Ray & Terry’s ™ Research: Prostate cancer and vitamin use
September 6, 2009
Ray Kurzweil and Terry Grossman, M.D.
We have carefully reviewed the recent study on prostate cancer and multivitamin use. This large study involved nearly 300,000 men and examined the correlation between supplementation and advanced prostate cancer.
After a thoughtful analysis of the study data, we observed the following:
- A related increase was found only in cases of advanced or fatal prostate cancer.
- This effect was not seen in early stage prostate cancer.
- Men who take more supplements tend to be individuals who seek more aggressive medical care and, thus, are more likely to be diagnosed. Similar “detection bias” was seen in the Health Professionals Follow-Up Study and the Prostate, Lung, Colorectal and Ovarian Cancer Screening Trial studies. This detection bias was noted by the researchers.
- Early cancer detection may motivate an individual to begin vitamin therapy. This was also noted by the researchers.
- Men with advanced prostate cancer are more likely to have developed symptoms prior to diagnosis and, therefore, begin a program of heavier supplementation.
- The fact that advanced prostate cancer was more commonly diagnosed in heavy supplement users with a family history of the disease may also be due to the fact that men with a family history of prostate cancer are, in fact, more likely to both develop prostate cancer and to take supplements in an effort to avoid it. This was also noted by the researchers.
- Individuals diagnosed with early stage cancer are more likely to develop advanced or fatal cancer than the average person.
To put the results of this study in perspective, for every 10,000 men who took larger doses of supplements for 10 years there were 7 to 8 extra cases of fatal prostate cancer. This is less than 1 fatal case per 1,200 – 1,500 men per year. This is before taking into consideration the bias factors mentioned above. In light of the bias factors, it would not be correct, in our view, to conclude that supplements are necessarily the cause of the few extra cases of advanced prostate cancer.
Prostate cancer is found in the following groups of men who supplement in higher amounts:
- Men who test for prostate cancer more frequently
- Men with symptoms of advanced disease
- Men with a positive family history
The above factors are associated with an increased rate of detection of advanced prostate cancer that is not related to supplement use, but simply found in the same group of men who tend to supplement in greater amounts. This explains the apparent correlation between higher doses of supplements and advanced cancer. Keep in mind that correlations are not clear indicators of cause and effect.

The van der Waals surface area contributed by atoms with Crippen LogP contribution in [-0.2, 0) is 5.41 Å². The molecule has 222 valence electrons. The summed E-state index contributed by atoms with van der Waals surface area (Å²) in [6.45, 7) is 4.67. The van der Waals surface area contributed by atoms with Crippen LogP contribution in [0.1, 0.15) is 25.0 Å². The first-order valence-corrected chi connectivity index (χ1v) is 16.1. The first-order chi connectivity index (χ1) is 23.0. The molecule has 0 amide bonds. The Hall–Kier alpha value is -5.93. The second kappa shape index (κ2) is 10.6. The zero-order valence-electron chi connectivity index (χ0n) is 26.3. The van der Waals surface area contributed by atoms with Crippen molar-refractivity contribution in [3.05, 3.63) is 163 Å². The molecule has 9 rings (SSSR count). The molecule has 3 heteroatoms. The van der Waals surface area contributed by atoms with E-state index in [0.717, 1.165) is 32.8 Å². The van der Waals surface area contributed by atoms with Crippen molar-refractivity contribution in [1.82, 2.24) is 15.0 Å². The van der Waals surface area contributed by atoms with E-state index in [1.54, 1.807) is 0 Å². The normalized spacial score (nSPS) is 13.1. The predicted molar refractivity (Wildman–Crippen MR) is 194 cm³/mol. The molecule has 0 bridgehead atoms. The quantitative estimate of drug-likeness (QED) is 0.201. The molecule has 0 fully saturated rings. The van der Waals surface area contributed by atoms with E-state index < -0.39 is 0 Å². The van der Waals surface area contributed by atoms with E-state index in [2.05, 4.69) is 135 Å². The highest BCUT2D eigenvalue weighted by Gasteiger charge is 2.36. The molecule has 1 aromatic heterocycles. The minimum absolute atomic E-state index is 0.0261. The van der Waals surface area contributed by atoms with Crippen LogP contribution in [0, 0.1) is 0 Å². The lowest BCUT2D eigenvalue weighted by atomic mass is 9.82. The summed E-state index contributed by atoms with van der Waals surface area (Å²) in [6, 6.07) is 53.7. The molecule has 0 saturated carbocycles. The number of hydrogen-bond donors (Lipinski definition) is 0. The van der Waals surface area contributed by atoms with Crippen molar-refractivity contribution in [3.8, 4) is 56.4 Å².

The following are quotes from the article in the Journal of the National Cancer Institute (see first reference below) that discuss the bias factors indicated above:
“The increased risk of localized prostate cancer with heavy multivitamin use among men concomitantly using a vitamin E, selenium, or Folate supplement could be due to detection bias if supplement users were more likely to undergo PSA screening. . . .Indeed this interpretation is supported by the Health Professional Follow-up Study, which showed that current smokers were more likely to undergo screening for prostate cancer than nonsmokers.”
“. . . the observed relationship between multivitamin use and advanced prostate cancer in our study may have been due to increased multivitamin use among men with early symptoms related to prostate cancer because the association with advanced prostate cancer disappeared when those diagnosed in the initial years of follow-up were excluded.”
“The increased risk of advanced prostate cancer and prostate cancer mortality with heavy use of multivitamins among men with a positive family history of prostate cancer could be due to men with a positive family history taking additional, unspecified supplements as part of a “prostate health” package to prevent the future development of prostate cancer. A recent survey found that 50% of men at high risk for prostate cancer (defined by African American ethnicity, positive family history, or positive BRCA1 gene mutation) took one or more supplements to prevent prostate cancer, and more than 25% took three of more agents concomitantly.”
1. Full Article as published in the JNCI (Journal of the National Cancer Institute): Multivitamin Use and Risk of Prostate Cancer in the National Institutes of Health–AARP Diet and Health Study: jnci.oxfordjournals.org/cgi/content/full/99/10/754
2. Prostate cancer, vitamin use studied—USA Today article by Liz Szabo: usatoday.com/news/health/2007-05-15-vitamins-prostate-cancer_N.htm